AMD Issues Official Statement About Radeon RX 560 Variants
Ron Perillo / 3 months ago
AMD‘s Radeon RX 560 originally came out on May 2017. It uses the Baffin XT GPU with 1024 stream processors, and 64 texture units, and comes with a $99 price tag. Two months later in July, the Radeon RX 560D variant came out. It uses the same GPU but has less stream processors at 896, and 56 texture units. Naturally, this performs less than the regular RX 560, although slightly better than the Radeon RX 550. The RX 550 has half the configuration of the RX 560 at 512 stream processors and 32 texture units.
The RX 560D is available only via OEM and in limited markets, often inside pre-built PCs. Which is why it is surprising when a few days ago the product page for the RX 560 changed the official specification list as having 896 stream processors with the 1024 stream processor option for the same card. While that is not a problem per se, the fact that pre-built manufacturers are using the RX 560D while marking it as the regular RX 560 on their products is misleading to customers. The official specifications change seemed like it was an excuse for that behaviour since AMD did not inform consumers or media about it prior to changing.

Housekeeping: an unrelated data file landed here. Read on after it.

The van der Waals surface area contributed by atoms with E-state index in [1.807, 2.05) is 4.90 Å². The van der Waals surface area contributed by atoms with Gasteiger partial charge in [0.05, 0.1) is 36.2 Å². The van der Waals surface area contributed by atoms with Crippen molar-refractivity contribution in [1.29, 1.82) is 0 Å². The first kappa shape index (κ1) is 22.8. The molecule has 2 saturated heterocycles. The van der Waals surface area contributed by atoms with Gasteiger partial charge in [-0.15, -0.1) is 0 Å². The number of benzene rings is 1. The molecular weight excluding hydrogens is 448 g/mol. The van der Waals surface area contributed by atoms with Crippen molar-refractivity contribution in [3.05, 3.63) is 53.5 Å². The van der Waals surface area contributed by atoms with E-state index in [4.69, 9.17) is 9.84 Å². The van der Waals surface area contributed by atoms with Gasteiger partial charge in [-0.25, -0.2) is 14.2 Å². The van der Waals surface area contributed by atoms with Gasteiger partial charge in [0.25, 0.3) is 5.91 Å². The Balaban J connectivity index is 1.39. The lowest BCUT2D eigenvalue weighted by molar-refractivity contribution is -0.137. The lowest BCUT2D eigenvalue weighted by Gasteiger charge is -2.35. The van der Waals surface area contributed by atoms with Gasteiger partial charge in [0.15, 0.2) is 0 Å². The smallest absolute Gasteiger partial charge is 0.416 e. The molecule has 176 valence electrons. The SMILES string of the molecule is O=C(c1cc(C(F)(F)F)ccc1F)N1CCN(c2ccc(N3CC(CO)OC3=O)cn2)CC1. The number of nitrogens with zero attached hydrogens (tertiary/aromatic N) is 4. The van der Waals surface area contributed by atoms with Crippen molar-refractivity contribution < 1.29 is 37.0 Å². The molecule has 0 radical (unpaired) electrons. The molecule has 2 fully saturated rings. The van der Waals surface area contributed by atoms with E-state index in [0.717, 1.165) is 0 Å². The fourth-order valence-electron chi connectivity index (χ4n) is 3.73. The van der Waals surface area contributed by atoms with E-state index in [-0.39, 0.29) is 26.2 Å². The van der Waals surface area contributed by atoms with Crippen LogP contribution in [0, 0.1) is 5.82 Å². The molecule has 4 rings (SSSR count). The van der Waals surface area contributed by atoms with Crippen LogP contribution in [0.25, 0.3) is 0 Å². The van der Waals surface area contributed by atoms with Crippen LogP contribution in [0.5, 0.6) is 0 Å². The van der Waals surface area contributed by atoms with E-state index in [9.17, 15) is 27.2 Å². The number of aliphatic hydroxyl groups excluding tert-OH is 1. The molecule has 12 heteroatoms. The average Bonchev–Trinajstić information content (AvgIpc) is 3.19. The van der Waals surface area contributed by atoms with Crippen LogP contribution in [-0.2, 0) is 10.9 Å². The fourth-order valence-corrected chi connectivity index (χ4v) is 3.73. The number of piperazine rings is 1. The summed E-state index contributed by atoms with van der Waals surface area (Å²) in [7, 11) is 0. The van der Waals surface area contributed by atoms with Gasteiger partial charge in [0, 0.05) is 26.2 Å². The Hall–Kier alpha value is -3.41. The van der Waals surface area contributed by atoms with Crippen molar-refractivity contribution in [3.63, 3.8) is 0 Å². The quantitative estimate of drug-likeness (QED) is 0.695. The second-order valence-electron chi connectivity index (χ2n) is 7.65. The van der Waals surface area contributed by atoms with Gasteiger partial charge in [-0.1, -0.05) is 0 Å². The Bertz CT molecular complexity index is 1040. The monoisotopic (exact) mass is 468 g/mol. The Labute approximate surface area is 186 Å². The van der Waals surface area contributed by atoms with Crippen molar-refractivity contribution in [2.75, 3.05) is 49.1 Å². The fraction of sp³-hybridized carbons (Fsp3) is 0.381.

Official Statement from AMD
AMD has reached out to us after the news and have provided an official statement regarding the matter. Thankfully, they are now working with AIB and channel partners to fix it. The priority is to ensure that there is proper labeling of different Radeon RX 560 variants. The statement in full is available below:
“It’s correct that 14 Compute Unit (896 stream processors) and 16 Compute Unit (1024 stream processor) versions of the Radeon RX 560 are available. We introduced the 14CU version this summer to provide AIBs and the market with more RX 500 series options. It’s come to our attention that on certain AIB and etail websites there’s no clear delineation between the two variants. We’re taking immediate steps to remedy this: we’re working with all AIB and channel partners to make sure the product descriptions and names clarify the CU count, so that gamers and consumers know exactly what they’re buying. We apologize for the confusion this may have caused.”